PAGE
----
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Reminds me of Ernst Jandl‘s sound poem schtzngrmm, based on taking the letters of the word “trench” — “Schützengraben” in German literally, letter by letter, so as to evoke (some of) the sound of trench warfare:

schtzngrmm
schtzngrmm
t-t-t-t
t-t-t-t
grrrmmmmm
t-t-t-t
s———c———h
tzngrmm
tzngrmm
tzngrmm
grrrmmmmm
schtzn
schtzn
t-t-t-t
t-t-t-t
schtzngrmm
schtzngrmm
tssssssssssssss
grrt
grrrrrt
grrrrrrrrrt
scht
scht
t-t-t-t-t-t-t-t-t-t
scht
tzngrmm
tzngrmm
t-t-t-t-t-t-t-t-t-t
scht
scht
scht
scht
scht
grrrrrrrrrrrrrrrrrrrrrrrrrrrr
t-tt

But I’ll let Jandl read it himself and comment on that final “t-tt” and its aural cognate, “tod” — death:

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Back in the day, I was a “visual poet” as Jandl was a “sound poet” — the two experiments observed poetry as it approached art and music, respectively — and here’s one of mine, now enshrined in Marvin & Ruth Sackner‘s definitive The Art of Typewriting:

That’s no gun — it’s a rose, and I presented it to Elizabeth Taylor, no less, when she was supporting Basil Bunting for the Oxford Poetry Professorship, and we met in a pub by the river..

NSFW RIP — obituary for a friend, Heathcote Williams

Monday, July 3rd, 2017

[ by Charles Cameron — Sunday sadness — for Julian West and Gabi Nasemann, each of whom loved Heathcote no doubt better than I ]
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NSFW might well have been John Henley Heathcote Williams’ initials. There were few boundaries he did not push, he taught himself fire-breathing and burned himself breathing fire to impress his then girlfriend, the model Jean (or was it Chrissie?) Shrimpton, and breathed fiery words all the livelong day. Here’s his final tweet, containing a poem you may want to watch:

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I’ve posted this before, but do so again today because I’m old enough find it very funny, and because it piercingly reminds me of my friend:

Oh, and the beauties of his days loved his ugly mug — this I posted before, too:

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As someone observed, Heathcote was a Ranter in the fine old tradition:

Coppe went up and down London streets ‘with his hat cockt, his teeth gnashing, his eyes fixed, charging the great ones to obey his Majesty within him.’ Clarkson as ‘Captain of the Rant’ entertained women to his lodging house but made canny financial provision simultaneously for his wife. This was the ugly face of Protestantism. It was what countless opponents of the Reformation had inveighed against since Munster: antinomianism was the logical, if perverted, conclusion of dissent. Anabaptists attracted the opprobrium in sixteenth-century Europe; Quakers inherited this legacy in later seventeenth-century England. But it was the Ranters who were the enemy of orthodoxy in England in 1650.

Myself, while I have Ranter sympathies, am also a Royalist and Cavalier.. Heathcote, no way: he’s an unabashed anti-monarchist through and through.

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An Old Etonian and overlap-contemporary of mine at Christ Church, Oxford, Heathcote took language to the street:

Believing the world to be a common treasure house to all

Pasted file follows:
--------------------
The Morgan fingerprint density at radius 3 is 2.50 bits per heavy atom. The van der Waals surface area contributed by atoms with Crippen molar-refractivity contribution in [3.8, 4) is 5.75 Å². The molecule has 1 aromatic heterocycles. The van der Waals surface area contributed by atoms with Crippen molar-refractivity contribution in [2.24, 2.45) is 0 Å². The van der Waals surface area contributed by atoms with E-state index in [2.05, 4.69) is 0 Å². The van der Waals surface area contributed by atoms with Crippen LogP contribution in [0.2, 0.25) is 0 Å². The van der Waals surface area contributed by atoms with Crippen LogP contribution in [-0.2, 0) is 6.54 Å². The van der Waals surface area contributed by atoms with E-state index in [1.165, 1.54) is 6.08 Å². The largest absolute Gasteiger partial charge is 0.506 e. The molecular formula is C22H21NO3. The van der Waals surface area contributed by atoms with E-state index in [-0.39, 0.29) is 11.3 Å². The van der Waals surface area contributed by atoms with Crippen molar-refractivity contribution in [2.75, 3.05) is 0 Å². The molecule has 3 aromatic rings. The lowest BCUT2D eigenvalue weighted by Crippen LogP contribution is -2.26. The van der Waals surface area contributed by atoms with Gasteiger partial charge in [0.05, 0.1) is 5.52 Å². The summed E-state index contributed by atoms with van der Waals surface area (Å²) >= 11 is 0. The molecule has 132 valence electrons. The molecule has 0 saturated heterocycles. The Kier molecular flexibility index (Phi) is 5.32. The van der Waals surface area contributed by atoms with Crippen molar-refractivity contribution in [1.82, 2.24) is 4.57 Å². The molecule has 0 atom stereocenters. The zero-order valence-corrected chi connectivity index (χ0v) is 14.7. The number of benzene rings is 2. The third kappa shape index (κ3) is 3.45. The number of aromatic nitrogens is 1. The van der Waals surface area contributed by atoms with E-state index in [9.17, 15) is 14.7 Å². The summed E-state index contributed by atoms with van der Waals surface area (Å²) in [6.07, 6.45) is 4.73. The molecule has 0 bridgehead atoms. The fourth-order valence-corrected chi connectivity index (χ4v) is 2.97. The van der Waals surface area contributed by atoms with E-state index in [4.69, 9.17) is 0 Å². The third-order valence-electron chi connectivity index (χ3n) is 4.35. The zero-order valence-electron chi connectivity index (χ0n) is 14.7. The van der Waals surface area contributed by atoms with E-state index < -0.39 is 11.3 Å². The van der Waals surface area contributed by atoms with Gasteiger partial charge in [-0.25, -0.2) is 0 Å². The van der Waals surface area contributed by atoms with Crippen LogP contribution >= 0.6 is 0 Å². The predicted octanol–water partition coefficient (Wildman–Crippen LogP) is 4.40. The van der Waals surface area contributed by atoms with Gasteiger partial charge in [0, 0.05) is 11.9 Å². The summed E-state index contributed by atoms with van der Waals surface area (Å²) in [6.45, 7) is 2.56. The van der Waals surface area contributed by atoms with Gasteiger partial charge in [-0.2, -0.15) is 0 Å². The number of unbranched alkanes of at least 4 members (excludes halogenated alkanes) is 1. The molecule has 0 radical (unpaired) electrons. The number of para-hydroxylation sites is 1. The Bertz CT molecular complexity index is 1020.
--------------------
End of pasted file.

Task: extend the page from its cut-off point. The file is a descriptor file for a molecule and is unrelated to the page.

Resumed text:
I spray-painted this slogan almost everywhere,
‘USE YOUR BIRTH CERTIFICATE AS A CREDIT CARD’,
Suggesting to be born entitles you to a share.

I’d then keep an eye on the graffiti’s lifespan
And would often find myself amazed
By its lasting for years in the poorer districts
But if they were gentrified, it’d be erased.

And he meant it!

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Heathcote, I’ve owed you a review of your book on Badshah Khan. I have been too fatigued to write it, but take it as a mark of your singular intelligence that you know, revere and celebrate the man!

Badshah Khan: Islamic Peace Warrior by Heathcote Williams

Thin Man Press is delighted to be publishing this timely and important ‘poetic investigation’ by Heathcote Williams (‘Whale nation’, ‘Falling for A Dolphin’, ‘Autogeddon’, ‘Royal Babylon’…).

With the news full of Islamic extremism, terrorism and the steady rise of the ‘Islamic State’, Heathcote Williams brings us a different story – the amazing life of Afghan Pashtun leader, Badshah Abdel Gaffar Khan, a devout Moslem, revered spiritual guide and champion of world peace who was a close friend and companion of Gandhi. Gaffar Khan spent much of his life as a political prisoner, and was tortured by the British; but he remained committed to his ‘jihad’ of peace, kindness and gentleness, which Williams relays with clarity and passion.

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But onwards, to death.

Speaking of Van Gogh, in There has to be an afterlife, Heathcote wrote:

He believed that the heavens were our future destination
And he declared, “we take death to reach a star.”
Now that there’s stardust in every single cell of our body
More mystery is added to knowing who we are.

But in bereavement it’s a very great comfort
To those who are feeling dispossessed
To consider that those they’ve known who’ve died
Have simply changed their cosmic address.

Heathcote, are you going soft?

Or is the new address you address yourself to — and have now achieved — “among the stars, dissipated“?

I’ll miss you, until I’m dissipated, too.

After the Fall

Wednesday, May 31st, 2017

[ by Charles Cameronpostlapsarian Aleppo, in other words ]
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I don’t suppose the editors at the New York Times Magazine were intentionally making a Christian theological point with the title they bestowed on this cover story: Aleppo After the Fall. but I’ll take my apposite religious resonances where I find them.

Here’s a slightly bigger version:

How beautiful destruction can be in the early light — yet no less destructive for its beauty.

You can view the whole thing even better here — Al-Hatab Square in Aleppo’s Old City. Credit Sebastián Liste/Noor Images, for The New York Times.

Pieter Van Ostaeyen termed the accompanying article “an absolute must-read“.

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Beauty: in which, the divine may be recognized.

The Fall. Oh ah, yes, the Fall.